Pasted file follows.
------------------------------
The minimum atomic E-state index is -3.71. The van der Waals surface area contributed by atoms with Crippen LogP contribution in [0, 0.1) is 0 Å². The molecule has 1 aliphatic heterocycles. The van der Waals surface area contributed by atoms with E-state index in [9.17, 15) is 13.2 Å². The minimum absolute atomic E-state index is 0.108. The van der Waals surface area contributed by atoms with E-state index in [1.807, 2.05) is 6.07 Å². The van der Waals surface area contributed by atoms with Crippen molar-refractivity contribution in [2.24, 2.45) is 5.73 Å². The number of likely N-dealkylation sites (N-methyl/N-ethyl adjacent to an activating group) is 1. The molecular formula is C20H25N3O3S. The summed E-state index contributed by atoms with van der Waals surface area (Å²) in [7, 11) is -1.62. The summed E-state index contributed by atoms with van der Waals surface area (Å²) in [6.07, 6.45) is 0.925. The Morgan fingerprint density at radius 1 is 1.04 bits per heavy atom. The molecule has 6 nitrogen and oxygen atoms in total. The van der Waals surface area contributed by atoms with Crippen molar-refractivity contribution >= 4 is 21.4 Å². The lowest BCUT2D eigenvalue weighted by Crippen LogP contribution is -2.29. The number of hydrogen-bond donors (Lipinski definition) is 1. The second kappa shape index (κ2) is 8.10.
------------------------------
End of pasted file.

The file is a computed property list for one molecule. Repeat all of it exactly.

The minimum atomic E-state index is -3.71. The van der Waals surface area contributed by atoms with Crippen LogP contribution in [0, 0.1) is 0 Å². The molecule has 1 aliphatic heterocycles. The van der Waals surface area contributed by atoms with E-state index in [9.17, 15) is 13.2 Å². The minimum absolute atomic E-state index is 0.108. The van der Waals surface area contributed by atoms with E-state index in [1.807, 2.05) is 6.07 Å². The van der Waals surface area contributed by atoms with Crippen molar-refractivity contribution in [2.24, 2.45) is 5.73 Å². The number of likely N-dealkylation sites (N-methyl/N-ethyl adjacent to an activating group) is 1. The molecular formula is C20H25N3O3S. The summed E-state index contributed by atoms with van der Waals surface area (Å²) in [7, 11) is -1.62. The summed E-state index contributed by atoms with van der Waals surface area (Å²) in [6.07, 6.45) is 0.925. The Morgan fingerprint density at radius 1 is 1.04 bits per heavy atom. The molecule has 6 nitrogen and oxygen atoms in total. The van der Waals surface area contributed by atoms with Crippen molar-refractivity contribution >= 4 is 21.4 Å². The lowest BCUT2D eigenvalue weighted by Crippen LogP contribution is -2.29. The number of hydrogen-bond donors (Lipinski definition) is 1. The second kappa shape index (κ2) is 8.10.